An ideal choice for younger families and novice cyclists, or those who want to combine shorter rides with other activities, Clay Trails derives its name from the area’s history as a clay mining area. Routes range from challenging hill rides with beautiful views of St Austell Bay to gentle, flat trails that can easily be completed in under an hour. Three of the eight cycle paths, with routes through forests and wastelands, as well as a 7-kilometer trail to the Eden Project. Cornwall is an excellent family option just outside St Austell, with self-catering inns combined with classic hotel rooms and a full-service spa.
Doubles from £103.50 for bed and breakfast; thecornwall.com; claytrails.co.uk
Family Cycle Path, Forest of Dean, Gloucestershire
A great family activity, this 15 km loop through the forest is accessible for all ages and levels of cyclists, with a range of former railroad tracks, trails and trails linking some of the forest’s highlights, including the Sculpture Trail at Beechenhurst and Mallards Pike Lake . The Forest of Dean Cycle Center in Cannop provides an excellent start/end point, with bike rentals, maps, and refreshments. Stay at Speech House, a former coaching inn in the nearby village of Coleford.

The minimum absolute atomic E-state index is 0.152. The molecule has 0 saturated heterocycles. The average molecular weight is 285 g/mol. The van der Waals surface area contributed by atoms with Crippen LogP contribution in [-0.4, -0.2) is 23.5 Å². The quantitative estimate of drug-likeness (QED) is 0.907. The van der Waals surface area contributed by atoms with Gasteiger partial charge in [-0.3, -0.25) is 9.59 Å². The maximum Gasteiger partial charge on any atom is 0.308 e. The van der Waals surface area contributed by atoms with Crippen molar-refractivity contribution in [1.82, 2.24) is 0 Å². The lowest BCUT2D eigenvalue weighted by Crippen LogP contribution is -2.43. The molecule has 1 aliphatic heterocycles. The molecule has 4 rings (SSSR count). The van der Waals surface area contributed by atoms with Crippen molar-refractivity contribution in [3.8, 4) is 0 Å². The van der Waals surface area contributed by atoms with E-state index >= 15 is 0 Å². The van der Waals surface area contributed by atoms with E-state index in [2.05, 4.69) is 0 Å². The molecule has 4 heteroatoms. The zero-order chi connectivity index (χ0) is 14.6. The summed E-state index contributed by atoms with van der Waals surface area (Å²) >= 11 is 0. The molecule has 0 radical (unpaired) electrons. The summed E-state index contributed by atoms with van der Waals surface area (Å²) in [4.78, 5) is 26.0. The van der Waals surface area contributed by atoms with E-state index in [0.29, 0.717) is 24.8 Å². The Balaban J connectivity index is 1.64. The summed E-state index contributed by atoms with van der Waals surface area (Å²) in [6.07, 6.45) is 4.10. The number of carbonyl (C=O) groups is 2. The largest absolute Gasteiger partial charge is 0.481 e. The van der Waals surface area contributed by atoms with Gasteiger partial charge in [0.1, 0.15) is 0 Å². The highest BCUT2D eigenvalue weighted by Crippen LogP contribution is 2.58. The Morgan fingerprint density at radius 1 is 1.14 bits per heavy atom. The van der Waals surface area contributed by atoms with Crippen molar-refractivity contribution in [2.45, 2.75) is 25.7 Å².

My husband from £76 for bed and breakfast; thespeechhouse.co.uk; visitdeanwye.co.uk
Burford East Circle, Cotswolds
This beautiful 52km trail through the Windrush Valley is a great way to see some of the biggest sights in the East Cotswolds, without having to get in a car. The trail begins and ends in picturesque Burford, and the trail connects Blenheim Palace, Minster Lovell Hall, and Einsham Park, along with hamlets and pristine villages, with classic Cotswold stone houses. Charlbury Village is the perfect midway point. Soothe weary ends of the saddle with a hearty dinner and a relaxing night at the charming Bull Inn, before finishing off the circuit the next day.
My husband from £102 for bed and breakfast; cotswolds.com
The Settle Circular, Yorkshire Dales